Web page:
Looking back on the development of the Icelandic constitution during the Free State period (930–1262), two factors are encountered, which about 1200 began to become strongly applicable. The first was that the deities could be disposed of in different ways, by inheritance, by marriage, by sale or as a worship. Thereby, several goodies could be gathered on one hand, for one and the same man could own several goodies. The constitution of the Free State rested on the deities. By accumulating these in few hands, the foundation on which Alltinget rested, and the equilibrium between the chiefs was lost. Thus, the second factor applies, namely that there was no central government in the country that could keep warring chieftains in check.
The aristocracy of the saga became an oligarchy during the Great Lung (1200–1262), and within this there was no equilibrium between the 6–10 generals who had power. While the chieftains of the saga were very rarely followed by more than 60 to 100 men, the chieftains of the Great Lung, especially after 1236 and until the demise of the Free State, assembled armies of 600 to 1,000 men, and fought battles with each other.
Iceland is subject to Norway
Finally, King Håkon Håkonsson intervened and caused the Icelanders to intervene under the Norwegian king (1261–1264). An agreement was made between the king and the Icelanders (Gamli sáttmaat), where the Icelanders promised to pay taxes, while the king in return promised to protect them and keep the Icelandic laws; moreover, he undertook to ship ships with supplies to Iceland every year. The Icelanders almost no longer operated shipping. First the king appointed an earl and later two ombudsmen over Iceland.
Magnus Lagabøte was introduced to a new law book, Jónsbók, which was closer to Norwegian law than the oldest Icelandic law book, Grágás. Lawyer’s enlistment was abolished, and instead came two laymen; instead of the goods, the king appointed 140 “committee members” to sit on the Allting. The district courts and the Fifth Court were abolished, and the court gained general judicial power, while the “legislative” authority was used less and less frequently. From this time also the division of labor and the governor came from the Sembes. In the following period, both the king and the clergy got more to say in Iceland, despite no small opposition from the peasants. Foreign (Norwegian) bishops and «chieftains »repeatedly gained power on the island.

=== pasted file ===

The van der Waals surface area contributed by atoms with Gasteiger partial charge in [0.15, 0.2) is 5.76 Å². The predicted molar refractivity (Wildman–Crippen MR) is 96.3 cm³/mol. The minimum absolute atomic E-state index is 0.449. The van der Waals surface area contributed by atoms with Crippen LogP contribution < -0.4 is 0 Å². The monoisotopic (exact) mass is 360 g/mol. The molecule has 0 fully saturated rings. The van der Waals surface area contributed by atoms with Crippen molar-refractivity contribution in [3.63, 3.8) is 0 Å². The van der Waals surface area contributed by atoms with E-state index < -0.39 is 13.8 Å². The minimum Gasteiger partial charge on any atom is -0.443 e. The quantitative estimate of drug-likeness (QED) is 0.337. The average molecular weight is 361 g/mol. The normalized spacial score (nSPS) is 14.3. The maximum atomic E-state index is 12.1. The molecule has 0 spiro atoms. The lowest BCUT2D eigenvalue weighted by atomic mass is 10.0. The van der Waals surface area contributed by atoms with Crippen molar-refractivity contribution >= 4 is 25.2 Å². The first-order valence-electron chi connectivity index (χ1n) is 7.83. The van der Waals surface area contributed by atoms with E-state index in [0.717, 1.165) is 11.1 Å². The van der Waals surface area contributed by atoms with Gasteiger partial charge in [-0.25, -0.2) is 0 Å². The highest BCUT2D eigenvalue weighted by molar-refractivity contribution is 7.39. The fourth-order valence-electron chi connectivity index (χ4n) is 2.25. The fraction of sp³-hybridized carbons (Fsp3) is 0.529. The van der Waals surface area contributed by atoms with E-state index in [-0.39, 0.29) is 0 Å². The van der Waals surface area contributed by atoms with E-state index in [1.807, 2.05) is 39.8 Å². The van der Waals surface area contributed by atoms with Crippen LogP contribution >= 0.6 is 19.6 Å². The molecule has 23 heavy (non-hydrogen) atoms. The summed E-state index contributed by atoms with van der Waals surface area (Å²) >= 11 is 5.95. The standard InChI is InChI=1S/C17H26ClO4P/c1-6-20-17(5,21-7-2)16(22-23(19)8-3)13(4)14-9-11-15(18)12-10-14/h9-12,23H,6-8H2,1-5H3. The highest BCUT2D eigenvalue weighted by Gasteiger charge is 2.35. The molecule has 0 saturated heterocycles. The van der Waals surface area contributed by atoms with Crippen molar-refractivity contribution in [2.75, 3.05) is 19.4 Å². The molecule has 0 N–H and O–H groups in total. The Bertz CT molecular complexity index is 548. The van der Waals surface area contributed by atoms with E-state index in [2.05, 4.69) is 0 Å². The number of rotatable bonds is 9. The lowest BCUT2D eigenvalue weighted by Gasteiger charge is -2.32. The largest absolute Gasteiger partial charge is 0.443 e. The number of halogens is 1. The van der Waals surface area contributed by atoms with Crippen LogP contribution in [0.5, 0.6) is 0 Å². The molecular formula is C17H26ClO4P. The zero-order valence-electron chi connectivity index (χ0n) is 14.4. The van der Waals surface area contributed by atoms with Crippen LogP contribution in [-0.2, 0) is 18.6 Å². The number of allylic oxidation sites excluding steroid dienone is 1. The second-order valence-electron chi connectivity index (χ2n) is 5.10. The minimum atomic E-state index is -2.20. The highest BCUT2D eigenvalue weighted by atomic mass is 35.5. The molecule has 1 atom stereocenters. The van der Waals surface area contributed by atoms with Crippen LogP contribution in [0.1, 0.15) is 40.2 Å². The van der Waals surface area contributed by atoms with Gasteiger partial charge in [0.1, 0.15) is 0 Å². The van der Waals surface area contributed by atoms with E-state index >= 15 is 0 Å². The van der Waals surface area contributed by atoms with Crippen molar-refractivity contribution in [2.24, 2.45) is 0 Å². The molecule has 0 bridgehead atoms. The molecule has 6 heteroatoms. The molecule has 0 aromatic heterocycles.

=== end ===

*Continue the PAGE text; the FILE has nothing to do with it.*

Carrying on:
At the same time as the introduction of a new law in Iceland, a fierce battle was fought over the dominion of the churches and church property. The question was raised again in 1269 at the Archbishop’s request by Bishop Arne Torlaksson in Skálholt and finally in 1297 was decided by the provision that the churches in the Diocese of Skálholt which had half or more of their property in the possession of lay people should be surrendered to them with the obligations that the donors had determined, but otherwise be free of any claim from the bishop. For all the other churches, the bishop alone should prevail. Although Bishop Arne achieved only part of what he had fought for, this was nevertheless a significant victory for the hierarchical distribution of power in Iceland, which from now on grew until the Reformation.
Plague and natural disasters
It has been claimed that the 1300s, especially the latter half, had the shadow sides of the sturlunge period, but not its bright sides. The king’s power failed to maintain peace in the country; some of the king’s commanders, who in 1300 and 1400 the number was called hirdstyrere (hirðstjóri), was accused of behaving almost like robbers. The farmers even let one of them, Smid Andresson, remedy their lives. The bishops, who were usually Norwegian or Danish until the end of the 1400s, often carried an unlucky policy. In addition, the country suffered greatly due to large volcanic eruptions and earthquakes in the 1300s.
In 1380, Iceland and Norway became joint king with Denmark, but this did not change the country’s constitution or position. Iceland continued to fall under the Norwegian krone, even after the establishment of the Kalmar Union in 1397. Neither the Black Death in the middle of the 1300s nor the other plague epidemics came to Iceland later in the century, but in 1402-1404 the plague also came there for the first time. Two thirds of the population must have been demolished. While this is only a conjecture, it is certain that the loss was large, unparalleled in the country’s history.
Several families died out, and many farms were abandoned. Supplies from Norway stopped coming, and Icelanders’ own shipping had ceased all in the 1100s. For a time the English and later Hanseatic nations took over the Icelandic race for the Norwegians, until Danish merchants gained a monopoly in 1602. When the Reformation was introduced and Bishop Jón Arason executed in 1550, Iceland’s political will was broken. The king withdrew the monastic property and part of the diocese; thus he ruled over a fifth of Iceland’s land.
Iceland is administered from Denmark
During the Reformation the financial influence of the crown increased greatly as the monastery estate and a large part of the church property became king’s property. For most farmers, this did not mean anything, because they had become dwellings in the past. In 1593 a court was set up which restricted the judges’ power and the ruling of the parliament, and the monarchy was introduced in 1662. The Icelanders were promised to retain their old special rights, but it was not long before important changes were made in the country’s administration.